I know, and I’m very sorry. You come here for obscure government documents about climate change. Well, lets get this train back on track. But not, you know, with an actual government document.
The American Water Works Association put out an article titled How Should Water Utilities Prepare for CLIMATE CHANGE?. They really did shout the last part. It was written based on experiences at East Bay MUD, and it is a nice piece.
To my eye, it starts off a little slow. I’ve heard the recitation of predicted effects in the west enough that I get tired of the intro section. But it goes over the change in snowpack and how that makes it harder to hold water. It says that sea level rise threatens infrastructure near the coast. It mentions water quality, which is too often overlooked in climate change conversations. Rougher storms will wash down more sediment, causing more turbidity, making it harder to treat raw water. Heat will increase algal growth in local reservoirs.
The nice part of this piece is that East Bay MUD has done a full scale vulnerability analysis on their own small kingdom. Good. They know better than anyone what their system is like, and it sets a great example of districts looking in detail at what is coming their way. In EBMUD’s case, they think their storage is sufficient, but are worried about floods. See? That is great information to have. To them, this calls attention to a need for better storm forecasting. They even have numbers:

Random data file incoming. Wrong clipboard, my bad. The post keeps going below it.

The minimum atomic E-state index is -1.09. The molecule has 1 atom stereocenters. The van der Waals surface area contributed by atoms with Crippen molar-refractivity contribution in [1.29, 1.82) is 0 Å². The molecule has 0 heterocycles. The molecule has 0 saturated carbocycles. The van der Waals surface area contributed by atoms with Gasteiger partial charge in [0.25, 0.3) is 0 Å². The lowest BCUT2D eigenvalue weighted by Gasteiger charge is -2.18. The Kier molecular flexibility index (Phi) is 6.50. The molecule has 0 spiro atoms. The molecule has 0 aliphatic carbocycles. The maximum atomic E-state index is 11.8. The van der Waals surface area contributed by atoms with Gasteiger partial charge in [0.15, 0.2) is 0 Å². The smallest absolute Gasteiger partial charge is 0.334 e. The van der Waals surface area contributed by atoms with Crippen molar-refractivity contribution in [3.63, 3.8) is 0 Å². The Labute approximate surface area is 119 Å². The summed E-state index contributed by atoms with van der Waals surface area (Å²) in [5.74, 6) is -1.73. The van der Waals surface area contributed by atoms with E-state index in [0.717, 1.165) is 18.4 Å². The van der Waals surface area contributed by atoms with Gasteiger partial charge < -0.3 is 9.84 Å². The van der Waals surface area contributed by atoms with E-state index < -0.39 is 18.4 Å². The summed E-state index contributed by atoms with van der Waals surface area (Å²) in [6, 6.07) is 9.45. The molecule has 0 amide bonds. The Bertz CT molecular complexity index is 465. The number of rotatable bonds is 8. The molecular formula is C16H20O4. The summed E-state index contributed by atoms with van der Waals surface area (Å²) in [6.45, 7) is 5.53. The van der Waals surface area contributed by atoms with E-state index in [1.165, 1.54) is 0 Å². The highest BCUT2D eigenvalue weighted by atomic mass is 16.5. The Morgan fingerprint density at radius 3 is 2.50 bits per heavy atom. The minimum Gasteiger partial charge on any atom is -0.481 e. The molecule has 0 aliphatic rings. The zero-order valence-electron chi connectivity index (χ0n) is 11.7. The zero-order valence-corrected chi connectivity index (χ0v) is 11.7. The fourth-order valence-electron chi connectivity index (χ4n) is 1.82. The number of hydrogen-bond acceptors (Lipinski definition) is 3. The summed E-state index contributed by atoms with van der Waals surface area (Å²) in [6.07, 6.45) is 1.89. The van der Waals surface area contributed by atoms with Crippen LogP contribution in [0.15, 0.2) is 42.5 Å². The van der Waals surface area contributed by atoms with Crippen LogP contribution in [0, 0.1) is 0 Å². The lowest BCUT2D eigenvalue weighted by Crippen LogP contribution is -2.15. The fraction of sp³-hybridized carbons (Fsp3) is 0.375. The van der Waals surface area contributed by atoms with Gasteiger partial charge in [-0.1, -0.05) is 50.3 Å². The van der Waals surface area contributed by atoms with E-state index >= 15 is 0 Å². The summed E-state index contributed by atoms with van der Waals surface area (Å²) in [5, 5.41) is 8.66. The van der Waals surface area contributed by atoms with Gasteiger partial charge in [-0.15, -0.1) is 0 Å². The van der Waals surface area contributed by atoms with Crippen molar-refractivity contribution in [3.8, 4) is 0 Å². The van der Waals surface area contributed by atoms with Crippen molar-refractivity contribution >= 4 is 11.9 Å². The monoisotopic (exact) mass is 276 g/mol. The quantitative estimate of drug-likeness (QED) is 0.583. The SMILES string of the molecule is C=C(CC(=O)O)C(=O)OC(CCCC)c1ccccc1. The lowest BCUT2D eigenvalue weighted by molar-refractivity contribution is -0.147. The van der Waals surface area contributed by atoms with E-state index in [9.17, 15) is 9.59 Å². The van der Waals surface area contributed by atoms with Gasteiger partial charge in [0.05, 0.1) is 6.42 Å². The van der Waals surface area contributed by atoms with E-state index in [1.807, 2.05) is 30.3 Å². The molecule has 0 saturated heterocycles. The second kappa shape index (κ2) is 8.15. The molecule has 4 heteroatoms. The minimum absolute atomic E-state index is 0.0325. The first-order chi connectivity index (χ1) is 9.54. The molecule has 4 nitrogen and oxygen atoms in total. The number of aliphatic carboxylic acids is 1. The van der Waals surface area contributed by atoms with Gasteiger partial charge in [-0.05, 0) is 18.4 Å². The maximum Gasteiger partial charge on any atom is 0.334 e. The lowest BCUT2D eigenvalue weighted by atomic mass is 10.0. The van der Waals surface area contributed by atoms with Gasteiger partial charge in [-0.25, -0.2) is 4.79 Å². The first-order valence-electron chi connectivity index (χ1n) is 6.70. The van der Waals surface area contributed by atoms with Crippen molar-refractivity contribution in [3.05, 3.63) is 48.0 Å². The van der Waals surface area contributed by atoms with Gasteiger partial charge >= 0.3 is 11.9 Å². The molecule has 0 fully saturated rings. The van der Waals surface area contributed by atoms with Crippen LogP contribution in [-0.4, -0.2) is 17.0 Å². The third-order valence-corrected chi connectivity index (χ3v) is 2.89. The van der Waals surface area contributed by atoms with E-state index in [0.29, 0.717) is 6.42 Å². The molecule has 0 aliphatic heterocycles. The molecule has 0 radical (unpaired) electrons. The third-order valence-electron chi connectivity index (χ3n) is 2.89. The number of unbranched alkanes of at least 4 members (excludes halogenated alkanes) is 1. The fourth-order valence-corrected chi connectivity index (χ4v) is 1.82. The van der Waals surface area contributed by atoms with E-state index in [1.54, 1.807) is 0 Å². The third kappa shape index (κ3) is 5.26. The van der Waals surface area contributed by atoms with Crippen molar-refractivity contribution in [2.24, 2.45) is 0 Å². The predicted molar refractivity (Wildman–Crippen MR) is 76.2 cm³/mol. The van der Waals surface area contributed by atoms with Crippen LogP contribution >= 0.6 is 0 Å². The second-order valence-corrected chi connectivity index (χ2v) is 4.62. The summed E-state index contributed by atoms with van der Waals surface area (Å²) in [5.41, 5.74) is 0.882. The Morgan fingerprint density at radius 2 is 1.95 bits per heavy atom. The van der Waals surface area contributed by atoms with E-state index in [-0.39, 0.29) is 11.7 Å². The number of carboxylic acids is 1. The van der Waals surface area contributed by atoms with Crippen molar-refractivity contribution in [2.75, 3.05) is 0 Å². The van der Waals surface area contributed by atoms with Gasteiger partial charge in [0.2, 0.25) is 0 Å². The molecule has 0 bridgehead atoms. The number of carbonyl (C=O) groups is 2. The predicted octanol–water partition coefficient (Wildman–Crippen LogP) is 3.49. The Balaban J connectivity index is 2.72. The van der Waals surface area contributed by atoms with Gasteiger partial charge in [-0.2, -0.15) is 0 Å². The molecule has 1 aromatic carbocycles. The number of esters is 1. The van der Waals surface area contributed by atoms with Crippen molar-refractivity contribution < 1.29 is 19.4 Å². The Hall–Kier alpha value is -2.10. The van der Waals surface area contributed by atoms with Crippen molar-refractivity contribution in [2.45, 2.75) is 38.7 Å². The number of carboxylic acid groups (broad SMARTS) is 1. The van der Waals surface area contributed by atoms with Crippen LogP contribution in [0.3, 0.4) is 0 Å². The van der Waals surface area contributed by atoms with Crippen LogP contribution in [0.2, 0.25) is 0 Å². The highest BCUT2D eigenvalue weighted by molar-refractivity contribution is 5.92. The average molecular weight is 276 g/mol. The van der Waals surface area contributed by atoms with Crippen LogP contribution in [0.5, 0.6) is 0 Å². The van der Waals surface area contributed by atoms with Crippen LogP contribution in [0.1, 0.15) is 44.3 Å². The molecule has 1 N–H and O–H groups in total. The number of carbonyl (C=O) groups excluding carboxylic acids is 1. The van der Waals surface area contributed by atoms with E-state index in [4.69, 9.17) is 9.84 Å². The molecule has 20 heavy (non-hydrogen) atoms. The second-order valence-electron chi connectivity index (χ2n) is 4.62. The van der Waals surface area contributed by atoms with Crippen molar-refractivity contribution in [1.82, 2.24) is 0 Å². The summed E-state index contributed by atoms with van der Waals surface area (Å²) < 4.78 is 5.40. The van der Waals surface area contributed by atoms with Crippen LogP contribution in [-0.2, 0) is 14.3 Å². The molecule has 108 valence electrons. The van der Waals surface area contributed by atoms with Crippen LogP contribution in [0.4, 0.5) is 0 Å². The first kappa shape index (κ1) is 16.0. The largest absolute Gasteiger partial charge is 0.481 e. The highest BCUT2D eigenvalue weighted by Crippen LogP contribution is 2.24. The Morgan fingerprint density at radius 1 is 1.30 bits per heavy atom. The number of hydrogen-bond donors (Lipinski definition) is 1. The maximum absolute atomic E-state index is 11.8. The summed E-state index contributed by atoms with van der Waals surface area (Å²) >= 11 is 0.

For example, for each day of lead time, 10,000 ac-ft of additional flood-control space can be gained.
The article is a good summary of an engineering look at the situation. I hope other districts do that. If I were making recommendations to districts, though, I’d be advising them to check their legal regime just as thoroughly. We know that climate change is going to amplify the variance in hydrology, and that poses new risk. I’m not sure that it is good public policy on the whole, but if I were a district, I’d want to be offloading risk as fast as I could. They should check their bylaws and state and local codes. What are they responsible for maintaining and protecting and delivering? Can they afford it under bigger extremes? Will they be the ones to pay if they don’t? Who is responsible for failures? Is that undefined? If I were a canny district lawyer, I’d be foisting that on the state or on individuals now, before it becomes a more visible issue.
I want to go to this conference the way I want to breathe air. It looks SO GOOD. Irrigation District Sustainability: Strategies to Meet the Challenges. They’re talking about a lot of good stuff, technical ways to increase capacity and flexibility. I can’t help but notice, though, that the words “climate change” do not appear anywhere in the conference program.